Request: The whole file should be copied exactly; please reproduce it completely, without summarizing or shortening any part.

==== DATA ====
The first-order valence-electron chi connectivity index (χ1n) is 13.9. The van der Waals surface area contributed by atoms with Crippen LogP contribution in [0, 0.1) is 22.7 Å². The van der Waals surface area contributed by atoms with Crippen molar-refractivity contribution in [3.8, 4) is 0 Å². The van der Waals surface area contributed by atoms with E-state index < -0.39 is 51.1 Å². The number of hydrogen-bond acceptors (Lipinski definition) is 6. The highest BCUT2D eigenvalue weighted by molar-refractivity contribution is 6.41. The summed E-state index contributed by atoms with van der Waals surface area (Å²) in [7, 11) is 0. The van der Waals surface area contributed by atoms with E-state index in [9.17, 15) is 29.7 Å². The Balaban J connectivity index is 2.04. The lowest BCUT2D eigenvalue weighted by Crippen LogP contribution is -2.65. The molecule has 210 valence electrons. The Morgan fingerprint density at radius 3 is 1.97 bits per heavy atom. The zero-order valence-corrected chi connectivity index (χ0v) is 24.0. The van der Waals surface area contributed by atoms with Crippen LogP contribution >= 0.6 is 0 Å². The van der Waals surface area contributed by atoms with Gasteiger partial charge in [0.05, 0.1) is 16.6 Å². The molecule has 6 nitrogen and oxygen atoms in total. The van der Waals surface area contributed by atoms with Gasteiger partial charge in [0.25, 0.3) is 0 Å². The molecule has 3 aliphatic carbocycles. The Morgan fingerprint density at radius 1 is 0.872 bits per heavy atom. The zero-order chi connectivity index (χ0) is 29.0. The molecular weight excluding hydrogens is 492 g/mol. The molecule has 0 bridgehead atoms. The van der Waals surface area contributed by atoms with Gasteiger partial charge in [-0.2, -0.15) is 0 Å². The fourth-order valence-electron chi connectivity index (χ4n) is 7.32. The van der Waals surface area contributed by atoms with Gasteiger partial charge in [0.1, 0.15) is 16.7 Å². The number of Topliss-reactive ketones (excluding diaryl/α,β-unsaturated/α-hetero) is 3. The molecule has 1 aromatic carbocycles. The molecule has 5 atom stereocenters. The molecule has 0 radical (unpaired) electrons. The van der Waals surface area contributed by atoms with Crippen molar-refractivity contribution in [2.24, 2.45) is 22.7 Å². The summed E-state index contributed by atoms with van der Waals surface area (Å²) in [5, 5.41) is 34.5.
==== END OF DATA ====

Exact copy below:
The first-order valence-electron chi connectivity index (χ1n) is 13.9. The van der Waals surface area contributed by atoms with Crippen LogP contribution in [0, 0.1) is 22.7 Å². The van der Waals surface area contributed by atoms with Crippen molar-refractivity contribution in [3.8, 4) is 0 Å². The van der Waals surface area contributed by atoms with E-state index < -0.39 is 51.1 Å². The number of hydrogen-bond acceptors (Lipinski definition) is 6. The highest BCUT2D eigenvalue weighted by molar-refractivity contribution is 6.41. The summed E-state index contributed by atoms with van der Waals surface area (Å²) in [7, 11) is 0. The van der Waals surface area contributed by atoms with E-state index in [9.17, 15) is 29.7 Å². The Balaban J connectivity index is 2.04. The lowest BCUT2D eigenvalue weighted by Crippen LogP contribution is -2.65. The molecule has 210 valence electrons. The Morgan fingerprint density at radius 3 is 1.97 bits per heavy atom. The zero-order valence-corrected chi connectivity index (χ0v) is 24.0. The van der Waals surface area contributed by atoms with Crippen LogP contribution >= 0.6 is 0 Å². The van der Waals surface area contributed by atoms with Gasteiger partial charge in [0.05, 0.1) is 16.6 Å². The molecule has 6 nitrogen and oxygen atoms in total. The van der Waals surface area contributed by atoms with Gasteiger partial charge in [0.25, 0.3) is 0 Å². The molecule has 3 aliphatic carbocycles. The Morgan fingerprint density at radius 1 is 0.872 bits per heavy atom. The zero-order chi connectivity index (χ0) is 29.0. The molecular weight excluding hydrogens is 492 g/mol. The molecule has 0 bridgehead atoms. The van der Waals surface area contributed by atoms with Gasteiger partial charge in [-0.2, -0.15) is 0 Å². The fourth-order valence-electron chi connectivity index (χ4n) is 7.32. The van der Waals surface area contributed by atoms with Gasteiger partial charge in [0.1, 0.15) is 16.7 Å². The number of Topliss-reactive ketones (excluding diaryl/α,β-unsaturated/α-hetero) is 3. The molecule has 1 aromatic carbocycles. The molecule has 5 atom stereocenters. The molecule has 0 radical (unpaired) electrons. The van der Waals surface area contributed by atoms with Crippen molar-refractivity contribution in [2.24, 2.45) is 22.7 Å². The summed E-state index contributed by atoms with van der Waals surface area (Å²) in [5, 5.41) is 34.5.